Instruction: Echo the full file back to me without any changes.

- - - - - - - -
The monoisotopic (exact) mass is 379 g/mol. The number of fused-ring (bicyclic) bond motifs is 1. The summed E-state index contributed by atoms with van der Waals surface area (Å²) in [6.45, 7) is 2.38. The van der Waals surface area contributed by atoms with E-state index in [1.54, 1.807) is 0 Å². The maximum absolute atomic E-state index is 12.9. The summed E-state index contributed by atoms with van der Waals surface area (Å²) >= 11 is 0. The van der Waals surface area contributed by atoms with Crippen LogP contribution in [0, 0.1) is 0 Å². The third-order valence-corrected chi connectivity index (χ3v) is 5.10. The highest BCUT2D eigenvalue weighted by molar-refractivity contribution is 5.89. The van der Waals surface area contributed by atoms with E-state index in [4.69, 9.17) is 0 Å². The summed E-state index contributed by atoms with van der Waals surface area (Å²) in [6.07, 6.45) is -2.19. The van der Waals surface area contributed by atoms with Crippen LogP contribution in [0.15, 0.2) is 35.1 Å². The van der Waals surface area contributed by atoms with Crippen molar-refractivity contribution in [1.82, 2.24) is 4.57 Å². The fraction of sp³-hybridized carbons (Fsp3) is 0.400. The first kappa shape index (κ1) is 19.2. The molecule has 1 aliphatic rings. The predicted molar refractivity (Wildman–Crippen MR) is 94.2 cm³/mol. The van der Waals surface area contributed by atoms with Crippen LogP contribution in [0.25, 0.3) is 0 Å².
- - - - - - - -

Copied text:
The monoisotopic (exact) mass is 379 g/mol. The number of fused-ring (bicyclic) bond motifs is 1. The summed E-state index contributed by atoms with van der Waals surface area (Å²) in [6.45, 7) is 2.38. The van der Waals surface area contributed by atoms with E-state index in [1.54, 1.807) is 0 Å². The maximum absolute atomic E-state index is 12.9. The summed E-state index contributed by atoms with van der Waals surface area (Å²) >= 11 is 0. The van der Waals surface area contributed by atoms with Crippen LogP contribution in [0, 0.1) is 0 Å². The third-order valence-corrected chi connectivity index (χ3v) is 5.10. The highest BCUT2D eigenvalue weighted by molar-refractivity contribution is 5.89. The van der Waals surface area contributed by atoms with E-state index in [4.69, 9.17) is 0 Å². The summed E-state index contributed by atoms with van der Waals surface area (Å²) in [6.07, 6.45) is -2.19. The van der Waals surface area contributed by atoms with Crippen LogP contribution in [0.15, 0.2) is 35.1 Å². The van der Waals surface area contributed by atoms with Crippen molar-refractivity contribution in [1.82, 2.24) is 4.57 Å². The fraction of sp³-hybridized carbons (Fsp3) is 0.400. The first kappa shape index (κ1) is 19.2. The molecule has 1 aliphatic rings. The predicted molar refractivity (Wildman–Crippen MR) is 94.2 cm³/mol. The van der Waals surface area contributed by atoms with Crippen LogP contribution in [0.25, 0.3) is 0 Å².